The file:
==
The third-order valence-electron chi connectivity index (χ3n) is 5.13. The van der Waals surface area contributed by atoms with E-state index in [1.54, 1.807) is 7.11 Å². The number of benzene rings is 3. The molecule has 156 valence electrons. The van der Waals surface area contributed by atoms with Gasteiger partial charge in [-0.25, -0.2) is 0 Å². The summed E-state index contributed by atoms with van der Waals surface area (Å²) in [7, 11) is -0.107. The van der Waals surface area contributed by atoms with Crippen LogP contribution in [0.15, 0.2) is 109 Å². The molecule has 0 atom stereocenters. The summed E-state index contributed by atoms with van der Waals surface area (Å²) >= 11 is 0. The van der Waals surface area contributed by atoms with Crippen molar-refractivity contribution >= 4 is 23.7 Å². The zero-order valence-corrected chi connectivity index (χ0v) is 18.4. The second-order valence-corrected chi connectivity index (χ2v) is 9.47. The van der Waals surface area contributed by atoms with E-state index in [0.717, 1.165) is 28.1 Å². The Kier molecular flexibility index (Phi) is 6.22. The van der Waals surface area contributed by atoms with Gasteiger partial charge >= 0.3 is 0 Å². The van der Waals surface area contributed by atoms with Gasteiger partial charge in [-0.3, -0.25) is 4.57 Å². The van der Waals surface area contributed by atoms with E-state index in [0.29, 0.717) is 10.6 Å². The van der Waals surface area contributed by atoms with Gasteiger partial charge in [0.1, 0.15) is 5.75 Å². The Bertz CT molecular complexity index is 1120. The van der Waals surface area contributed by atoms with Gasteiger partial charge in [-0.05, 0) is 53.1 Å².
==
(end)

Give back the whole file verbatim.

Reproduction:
The third-order valence-electron chi connectivity index (χ3n) is 5.13. The van der Waals surface area contributed by atoms with E-state index in [1.54, 1.807) is 7.11 Å². The number of benzene rings is 3. The molecule has 156 valence electrons. The van der Waals surface area contributed by atoms with Gasteiger partial charge in [-0.25, -0.2) is 0 Å². The summed E-state index contributed by atoms with van der Waals surface area (Å²) in [7, 11) is -0.107. The van der Waals surface area contributed by atoms with Crippen LogP contribution in [0.15, 0.2) is 109 Å². The molecule has 0 atom stereocenters. The summed E-state index contributed by atoms with van der Waals surface area (Å²) >= 11 is 0. The van der Waals surface area contributed by atoms with Crippen molar-refractivity contribution >= 4 is 23.7 Å². The zero-order valence-corrected chi connectivity index (χ0v) is 18.4. The second-order valence-corrected chi connectivity index (χ2v) is 9.47. The van der Waals surface area contributed by atoms with E-state index in [0.717, 1.165) is 28.1 Å². The Kier molecular flexibility index (Phi) is 6.22. The van der Waals surface area contributed by atoms with Gasteiger partial charge >= 0.3 is 0 Å². The van der Waals surface area contributed by atoms with Gasteiger partial charge in [-0.3, -0.25) is 4.57 Å². The van der Waals surface area contributed by atoms with E-state index in [0.29, 0.717) is 10.6 Å². The van der Waals surface area contributed by atoms with Gasteiger partial charge in [0.1, 0.15) is 5.75 Å². The Bertz CT molecular complexity index is 1120. The van der Waals surface area contributed by atoms with Gasteiger partial charge in [-0.05, 0) is 53.1 Å².